There are no regulations governing the use of powdered stem, twigs, and/or bark in herbal formulations.
Therefore, It is quite possible that one manufacturer's "500mg" herbal product has far less
of the "good stuff" than another manufacturer's "25mg product".
So you can easily see that comparing numbers across labels from various manufacturers
is an exercise in futility.

Over the past several decades, male wisdom and knowledge said that
"to get any significant benefit from herbs,
an individual would have to consume massive quantities of them".

But today, techniques for extracting the "good stuff"
-- the active ingredients/bio-molecules -- from various herbs,
and concentrating that material in a formulation, have overcome this limitation.

This is the philopsophy behind the Evanesce and Feminol formulations.
These products are state-of-the-art in herbal preparations,
and overcome the traditional limitations on using herbs
for increasing and/or controling hormones.

Phyto-estrogens do NOT, in general, contain actual human hormones or chemicals.
Neither do drug hormones such as Premarin.

The bio-molecules from the herbs used in the formulation of Evanesce and Feminol
are ones that the human body can use to create estrogen,
just as the body creates progesterone from cholesterol.
From that point on, estrogen is estrogen is estrogen.

Drug hormones, such as Premarin manufactured from horse urine (PREgnant MARe uRINe),
must go through the liver to get their estrogenic substances to release.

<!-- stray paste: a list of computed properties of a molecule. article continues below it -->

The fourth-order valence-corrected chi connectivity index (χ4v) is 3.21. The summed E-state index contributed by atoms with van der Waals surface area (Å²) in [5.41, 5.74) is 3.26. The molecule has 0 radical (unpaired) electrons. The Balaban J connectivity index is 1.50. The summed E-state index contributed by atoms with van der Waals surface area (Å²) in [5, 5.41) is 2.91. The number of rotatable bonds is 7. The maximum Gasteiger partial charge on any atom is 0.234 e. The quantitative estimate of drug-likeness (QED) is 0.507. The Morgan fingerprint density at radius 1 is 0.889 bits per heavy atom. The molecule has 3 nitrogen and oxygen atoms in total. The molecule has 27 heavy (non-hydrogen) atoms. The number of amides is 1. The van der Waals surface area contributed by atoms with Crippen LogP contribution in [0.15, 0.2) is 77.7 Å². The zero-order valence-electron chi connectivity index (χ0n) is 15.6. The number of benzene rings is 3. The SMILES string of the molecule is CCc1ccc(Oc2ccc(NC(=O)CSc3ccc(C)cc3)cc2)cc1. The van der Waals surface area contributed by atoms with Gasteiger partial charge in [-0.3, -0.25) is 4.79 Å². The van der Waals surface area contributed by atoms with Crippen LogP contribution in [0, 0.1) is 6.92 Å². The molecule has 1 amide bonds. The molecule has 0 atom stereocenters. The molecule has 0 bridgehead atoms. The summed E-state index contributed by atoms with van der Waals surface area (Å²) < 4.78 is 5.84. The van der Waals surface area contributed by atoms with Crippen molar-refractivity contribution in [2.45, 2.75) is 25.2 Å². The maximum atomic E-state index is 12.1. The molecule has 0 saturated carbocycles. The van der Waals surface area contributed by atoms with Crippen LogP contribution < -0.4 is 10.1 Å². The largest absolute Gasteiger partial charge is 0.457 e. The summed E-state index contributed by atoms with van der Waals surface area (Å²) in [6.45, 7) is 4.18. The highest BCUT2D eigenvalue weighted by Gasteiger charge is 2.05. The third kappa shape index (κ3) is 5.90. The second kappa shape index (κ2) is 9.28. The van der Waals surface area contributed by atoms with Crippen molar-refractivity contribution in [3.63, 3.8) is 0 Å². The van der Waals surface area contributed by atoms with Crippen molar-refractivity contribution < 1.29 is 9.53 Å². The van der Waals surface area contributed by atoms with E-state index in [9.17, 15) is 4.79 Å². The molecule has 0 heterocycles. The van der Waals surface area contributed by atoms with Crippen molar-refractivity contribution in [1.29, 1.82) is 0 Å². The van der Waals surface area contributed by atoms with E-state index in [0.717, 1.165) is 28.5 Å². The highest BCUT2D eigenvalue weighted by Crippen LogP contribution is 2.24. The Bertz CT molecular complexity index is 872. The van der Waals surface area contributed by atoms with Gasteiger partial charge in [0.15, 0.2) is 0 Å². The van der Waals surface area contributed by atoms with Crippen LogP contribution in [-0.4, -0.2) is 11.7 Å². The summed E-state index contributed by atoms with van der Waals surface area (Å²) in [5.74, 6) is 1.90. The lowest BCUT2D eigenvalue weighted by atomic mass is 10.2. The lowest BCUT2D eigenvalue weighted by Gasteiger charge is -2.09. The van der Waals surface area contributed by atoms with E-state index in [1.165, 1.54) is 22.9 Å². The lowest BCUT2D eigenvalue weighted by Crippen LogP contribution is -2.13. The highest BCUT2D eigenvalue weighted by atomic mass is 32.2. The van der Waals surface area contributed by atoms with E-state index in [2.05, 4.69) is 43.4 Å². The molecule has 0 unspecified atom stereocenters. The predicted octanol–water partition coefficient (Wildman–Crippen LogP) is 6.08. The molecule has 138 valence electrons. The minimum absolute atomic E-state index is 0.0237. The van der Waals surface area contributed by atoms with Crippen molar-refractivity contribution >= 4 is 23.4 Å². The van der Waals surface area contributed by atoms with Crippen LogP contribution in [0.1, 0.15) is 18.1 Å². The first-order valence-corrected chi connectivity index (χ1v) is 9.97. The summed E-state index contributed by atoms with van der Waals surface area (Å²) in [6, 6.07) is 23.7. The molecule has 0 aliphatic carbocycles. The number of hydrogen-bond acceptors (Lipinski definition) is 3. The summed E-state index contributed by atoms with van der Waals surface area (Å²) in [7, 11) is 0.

And, the excess estrogen released (estrogen beyond what the body can use at the time)
must be processed through the liver again, and the kidneys, in order to be eliminated from the body.
These organs were not "designed" to process that much estrogen,
which is why frequent kidney and liver function testing is required for those on prescription hormones.
Injectable prescription hormones must also be processed out,
if their levels are in excess of what the body can use.

Using herbs to create additional estrogen, on the other hand,
allows the body create what it can use utilizing normal bodily biological conversions.

Are herbs faster or slower, or less effective?
Tradition says yes, experience says no;
depending on the potency, purity, and quantity of herbs taken,
as well as the individual's personal unique genetics, general health and nutrition factors.
Nutrition factors, for example, include nicotine, which interferes with the formation and utilization of estrogen
in the human body, and which will likely reduce the effectiveness of ANY supplemental estrogen,
drug or herbal;
most doctors will not prescribe estrogen to a person who smokes.
And in this example, once again we see how an herb (tobacco) affects the body's endrocrin system.......

An article in Health Counselor magazine addressed the estrogenic effects of phytoestrogens,
estrogen-like compounds contained in certain plants and berries.
One of the most exciting findings is that phytoestrogens
are believed to support female hormone levels by causing an increase in estrogen effects.
Herbs and berries containing phytoestrogens also have other compounds,
such as flavonoids, which control the effects of other hormones;
phytoestrogens can even ease menstrual cramps.
"Unlike drugs, the herbs naturally nourish and tone the female system,
making them useful in a broad range of female conditions", according to Dr. Michael Murray,
"...with no reported side effects."

Evanesce is one of the very first commercially available phyto-chemical products,
naturally formulated from plants and berries to emphasize phyto-estrogens.